A. THE VOWELS
B. VOWEL SURPRISES
C. OTHER VOWEL
D. THE CONSONANTS
E. THE LAST FEW RULES -
F. PRACTICE - IRISH
WORDS IN ENGLISH
The Irish Consonants
The modern Irish consonants are b, c, d, f, g, l, m, n, p, r, s, and t.
We don't use j, k, q, v, w, x, y, or z.
'h' is sometimes used at the beginning of a word for grammatical reasons, and constantly used in
combination with certain Irish consonants in order to change how they're pronounced. When an 'h' is used
to change the way a consonant is pronounced, the consonant is said to be 'aspirated' or 'lenited.' We'll
learn more about these sound changes below.
Broad and Slender Consonants
Consonants are either broad or slender, depending upon the closest vowel.
If the closest vowel to the consonant in the same word is a broad vowel (i.e., a, o, or u), then the consonant
is a broad consonant.
If the closest vowel to the consonant in the same word is a slender vowel (i.e., e or i), then the consonant is
The poets took over the structure of the language in the 12th century and regularized its spelling and
grammar. Therefore, you won't see a broad vowel on one side of a consonant and a slender vowel on the
other side of the same consonant (thereby confusing whether it's broad or slender) unless the word is a)
written before the 12th century, 2) misspelled, 3) a foreign import, or 4) one of the few exceptions to this
rule. The rule is called "leathan le leathan, caol le caol" ("broad to broad, slender to slender"). Examples
Liam The l is slender. The m is broad.
leabhar The l is slender. The bh is broad. The r is broad.
Meadhbh The m is slender. The dh and bh are both broad.
mainistreacha The m is broad. The n, s, t, and r are slender. The ch is broad.
It just depends on which vowel is closest.
Pronunciation of Simple Consonants
Simple consonants are consonants which are not aspirated, i.e. they don't have an 'h' directly following
them. For example, the 't' in tae is a simple consonant. The 't' in thae is an aspirated consonant.
You'll find that broad consonants are mostly pronounced the way they are in English. One major distinction
is that in proper Irish C can never be pronounced as an S, and G can never be pronounced as a J.
You'll also see and hear that all slender consonants can be pronounced with or without a y-glide. The
y-glide sounds like 'yih' and is very short and faint. For example, ceann ('head') can be pronounced 'can',
or 'c-yan' (with stress on the front as always).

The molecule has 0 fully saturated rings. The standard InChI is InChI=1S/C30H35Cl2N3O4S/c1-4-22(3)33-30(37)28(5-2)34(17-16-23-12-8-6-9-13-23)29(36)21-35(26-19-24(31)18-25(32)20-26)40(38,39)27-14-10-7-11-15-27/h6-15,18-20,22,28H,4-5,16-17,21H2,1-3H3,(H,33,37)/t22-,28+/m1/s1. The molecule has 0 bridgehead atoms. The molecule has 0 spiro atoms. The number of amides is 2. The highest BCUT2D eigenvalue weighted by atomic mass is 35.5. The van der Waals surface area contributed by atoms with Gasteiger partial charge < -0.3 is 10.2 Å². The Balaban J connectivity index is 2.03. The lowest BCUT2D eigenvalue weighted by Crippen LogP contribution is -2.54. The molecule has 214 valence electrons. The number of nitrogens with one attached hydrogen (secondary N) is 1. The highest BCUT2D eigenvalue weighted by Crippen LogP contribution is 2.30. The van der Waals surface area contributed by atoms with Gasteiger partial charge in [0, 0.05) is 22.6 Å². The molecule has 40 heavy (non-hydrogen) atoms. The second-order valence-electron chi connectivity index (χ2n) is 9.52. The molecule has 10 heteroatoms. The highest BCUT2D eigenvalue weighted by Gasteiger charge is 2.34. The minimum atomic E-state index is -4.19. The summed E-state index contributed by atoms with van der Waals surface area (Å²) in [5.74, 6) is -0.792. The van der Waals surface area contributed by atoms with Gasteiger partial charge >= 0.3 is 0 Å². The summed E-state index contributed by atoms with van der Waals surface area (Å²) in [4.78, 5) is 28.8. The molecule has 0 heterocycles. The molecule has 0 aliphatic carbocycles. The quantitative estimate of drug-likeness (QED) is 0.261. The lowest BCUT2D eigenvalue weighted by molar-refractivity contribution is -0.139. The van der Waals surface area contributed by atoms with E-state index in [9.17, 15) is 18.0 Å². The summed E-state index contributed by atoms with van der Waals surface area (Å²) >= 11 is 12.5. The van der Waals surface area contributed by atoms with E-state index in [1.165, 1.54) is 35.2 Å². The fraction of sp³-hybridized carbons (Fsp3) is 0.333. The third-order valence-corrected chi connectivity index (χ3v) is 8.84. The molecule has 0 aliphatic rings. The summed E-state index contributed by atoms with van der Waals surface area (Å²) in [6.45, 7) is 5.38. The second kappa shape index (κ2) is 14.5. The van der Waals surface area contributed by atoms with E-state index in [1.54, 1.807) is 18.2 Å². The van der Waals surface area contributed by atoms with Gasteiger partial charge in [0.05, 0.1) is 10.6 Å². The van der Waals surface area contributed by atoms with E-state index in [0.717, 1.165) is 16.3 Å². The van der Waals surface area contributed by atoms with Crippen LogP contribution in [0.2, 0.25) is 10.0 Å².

Click below to see and hear how the simple consonants are pronounced. Memorize them.
Definition of a Broad Consonant
Definition of a Slender Consonant
Here's a summary of pronunciation for the simple consonants:
Consonant Broad Slender
b B B or By (here the little y stands for the y- glide pronounced 'yih')
c K K or Ky
d D or like the English word 'THE' or the 'th' in THRONG. For example, the Irish word drong is
pronounced 'drong' or 'throng' and is the origin of the English word 'throng'. D or Dy, J or Jy
f F F or Fy
g G G or Gy
l L L or Ly
m M M or My
n N N or Ny
p P P or Py
r R R or Ry
s S SH or SHy (SHAWN or SH-YAWN)
t T or THE (either T or THE as in English word 'throng') T or TCH (like ch as in 'checkers') or Ty or
Pronunciation of Aspirated Consonants
As noted above, when an 'h' is used to change the way a consonant is pronounced, the consonant is said
to be 'aspirated' or 'lenited.' This system of sound changes is the major difference between pronunciation
of Irish and other languages. L, N, and R have not been aspirated since the 12th century. Like the simple
consonants, all slender aspirated consonants can be pronounced with or without a y-glide. Click the blue
letters below to see and hear how the aspirated consonants are pronounced. Memorize them.
Here's a summary of pronunciation for the aspirated consonants:
bh W V, Vy
ch KH KH or KHy This sound is made while trying to say a K and blowing air across the roof of your
mouth at the same time.
dh GH This sound is made while trying to say a G and gargling at the same time. Same as the German
GH. Yih (This is the y-glide.)
fh silent, go on and pronounce what follows silent, go on and pronounce what follows
gh exactly the same as dh broad exactly the same as dh slender
l has not been aspirated since the 12th century has not been aspirated since the 12th century.
mh exactly the same as bh broad. exactly the same as bh slender.
n has not been aspirated since the 12th century has not been aspirated since the 12th century.
ph F F or Fy
r has not been aspirated since the 12th century has not been aspirated since the 12th century
sh H H or Hy (h with a y-glide)
th H H or Hy (h with a y-glide)
In all cases above, 'y' stands for the y-glide pronounced 'yih'.
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